MRI assessment of bone structure and microarchitecture.
Osteoporosis is a disease of weak bone and increased fracture risk caused by low bone mass and microarchitectural deterioration of bone tissue. The standard-of-care test used to diagnose osteoporosis, dual-energy x-ray absorptiometry (DXA) estimation of areal bone mineral density (BMD), has limitations as a tool to identify patients at risk for fracture and as a tool to monitor therapy response. Magnetic resonance imaging (MRI) assessment of bone structure and microarchitecture has been proposed as another method to assess bone quality and fracture risk in vivo. MRI is advantageous because it is noninvasive, does not require ionizing radiation, and can evaluate both cortical and trabecular bone. In this review article, we summarize and discuss research progress on MRI of bone structure and microarchitecture over the last decade, focusing on in vivo translational studies. Single-center, in vivo studies have provided some evidence for the added value of MRI as a biomarker of fracture risk or treatment response. Larger, prospective, multicenter studies are needed in the future to validate the results of these initial translational studies.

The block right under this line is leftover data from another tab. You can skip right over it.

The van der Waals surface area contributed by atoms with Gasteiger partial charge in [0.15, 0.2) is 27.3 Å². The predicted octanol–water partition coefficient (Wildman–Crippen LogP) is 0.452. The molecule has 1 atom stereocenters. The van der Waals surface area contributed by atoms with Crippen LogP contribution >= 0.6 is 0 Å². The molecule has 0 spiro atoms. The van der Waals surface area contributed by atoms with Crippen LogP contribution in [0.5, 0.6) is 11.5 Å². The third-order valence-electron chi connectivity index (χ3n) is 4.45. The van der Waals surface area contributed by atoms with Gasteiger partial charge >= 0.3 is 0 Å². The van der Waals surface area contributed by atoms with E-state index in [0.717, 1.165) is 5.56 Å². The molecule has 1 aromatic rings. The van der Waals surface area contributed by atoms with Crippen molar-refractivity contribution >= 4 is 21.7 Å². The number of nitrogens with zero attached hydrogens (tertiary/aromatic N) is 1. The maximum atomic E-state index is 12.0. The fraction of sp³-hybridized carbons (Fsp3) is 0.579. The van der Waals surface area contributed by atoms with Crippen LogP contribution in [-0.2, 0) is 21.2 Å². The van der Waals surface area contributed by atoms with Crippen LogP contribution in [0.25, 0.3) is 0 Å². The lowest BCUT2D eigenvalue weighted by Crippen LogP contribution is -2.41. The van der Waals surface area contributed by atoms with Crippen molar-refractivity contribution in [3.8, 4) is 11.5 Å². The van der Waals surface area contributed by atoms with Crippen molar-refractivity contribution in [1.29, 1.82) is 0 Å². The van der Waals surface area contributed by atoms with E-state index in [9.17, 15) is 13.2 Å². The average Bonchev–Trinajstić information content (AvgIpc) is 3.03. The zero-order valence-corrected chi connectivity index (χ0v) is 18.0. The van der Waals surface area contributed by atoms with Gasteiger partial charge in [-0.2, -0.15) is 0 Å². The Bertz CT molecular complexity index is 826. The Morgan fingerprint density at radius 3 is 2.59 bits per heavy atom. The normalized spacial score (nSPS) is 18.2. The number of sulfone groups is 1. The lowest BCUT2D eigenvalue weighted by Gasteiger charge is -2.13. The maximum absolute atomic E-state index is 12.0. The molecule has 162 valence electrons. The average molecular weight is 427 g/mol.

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5 Technical Efficacy: Stage 5 J. MAGN. RESON. IMAGING 2017;46:323-337.
Chang, G; Boone, S; Martel, D; Rajapakse, CS; Hallyburton, RS; Valko, M; Honig, S; Regatte, RR
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